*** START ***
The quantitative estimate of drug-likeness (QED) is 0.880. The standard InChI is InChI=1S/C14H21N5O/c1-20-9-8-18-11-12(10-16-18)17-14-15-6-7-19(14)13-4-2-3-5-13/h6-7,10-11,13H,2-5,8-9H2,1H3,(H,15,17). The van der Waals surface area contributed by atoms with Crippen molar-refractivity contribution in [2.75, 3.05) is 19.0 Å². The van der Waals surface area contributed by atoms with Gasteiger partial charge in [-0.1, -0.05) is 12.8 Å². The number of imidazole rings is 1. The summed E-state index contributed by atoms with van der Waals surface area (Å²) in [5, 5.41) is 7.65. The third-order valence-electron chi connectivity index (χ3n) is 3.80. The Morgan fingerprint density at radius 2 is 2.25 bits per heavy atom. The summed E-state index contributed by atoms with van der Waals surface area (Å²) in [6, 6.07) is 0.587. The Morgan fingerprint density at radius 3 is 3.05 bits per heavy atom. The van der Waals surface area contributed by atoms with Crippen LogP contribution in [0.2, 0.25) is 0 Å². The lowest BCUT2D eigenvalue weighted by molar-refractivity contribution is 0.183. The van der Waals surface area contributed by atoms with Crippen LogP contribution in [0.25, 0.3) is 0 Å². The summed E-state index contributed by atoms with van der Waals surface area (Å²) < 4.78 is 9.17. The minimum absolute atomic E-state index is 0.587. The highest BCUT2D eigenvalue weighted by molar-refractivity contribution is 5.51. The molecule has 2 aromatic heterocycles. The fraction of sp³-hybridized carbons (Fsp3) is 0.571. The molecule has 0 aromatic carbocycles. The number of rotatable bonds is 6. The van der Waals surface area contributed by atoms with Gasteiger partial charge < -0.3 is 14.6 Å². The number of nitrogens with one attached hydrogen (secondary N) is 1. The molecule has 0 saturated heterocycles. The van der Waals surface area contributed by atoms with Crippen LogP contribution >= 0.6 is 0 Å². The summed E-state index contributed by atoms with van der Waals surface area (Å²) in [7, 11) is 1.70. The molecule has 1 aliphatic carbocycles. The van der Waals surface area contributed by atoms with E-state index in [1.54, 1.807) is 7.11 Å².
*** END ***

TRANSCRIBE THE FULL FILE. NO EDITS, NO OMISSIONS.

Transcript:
The quantitative estimate of drug-likeness (QED) is 0.880. The standard InChI is InChI=1S/C14H21N5O/c1-20-9-8-18-11-12(10-16-18)17-14-15-6-7-19(14)13-4-2-3-5-13/h6-7,10-11,13H,2-5,8-9H2,1H3,(H,15,17). The van der Waals surface area contributed by atoms with Crippen molar-refractivity contribution in [2.75, 3.05) is 19.0 Å². The van der Waals surface area contributed by atoms with Gasteiger partial charge in [-0.1, -0.05) is 12.8 Å². The number of imidazole rings is 1. The summed E-state index contributed by atoms with van der Waals surface area (Å²) in [5, 5.41) is 7.65. The third-order valence-electron chi connectivity index (χ3n) is 3.80. The Morgan fingerprint density at radius 2 is 2.25 bits per heavy atom. The summed E-state index contributed by atoms with van der Waals surface area (Å²) in [6, 6.07) is 0.587. The Morgan fingerprint density at radius 3 is 3.05 bits per heavy atom. The van der Waals surface area contributed by atoms with Crippen LogP contribution in [0.2, 0.25) is 0 Å². The lowest BCUT2D eigenvalue weighted by molar-refractivity contribution is 0.183. The van der Waals surface area contributed by atoms with Crippen LogP contribution in [0.25, 0.3) is 0 Å². The summed E-state index contributed by atoms with van der Waals surface area (Å²) < 4.78 is 9.17. The minimum absolute atomic E-state index is 0.587. The highest BCUT2D eigenvalue weighted by molar-refractivity contribution is 5.51. The molecule has 2 aromatic heterocycles. The fraction of sp³-hybridized carbons (Fsp3) is 0.571. The molecule has 0 aromatic carbocycles. The number of rotatable bonds is 6. The van der Waals surface area contributed by atoms with Gasteiger partial charge < -0.3 is 14.6 Å². The number of nitrogens with one attached hydrogen (secondary N) is 1. The molecule has 0 saturated heterocycles. The van der Waals surface area contributed by atoms with Crippen LogP contribution >= 0.6 is 0 Å². The summed E-state index contributed by atoms with van der Waals surface area (Å²) in [7, 11) is 1.70. The molecule has 1 aliphatic carbocycles. The van der Waals surface area contributed by atoms with E-state index in [1.54, 1.807) is 7.11 Å².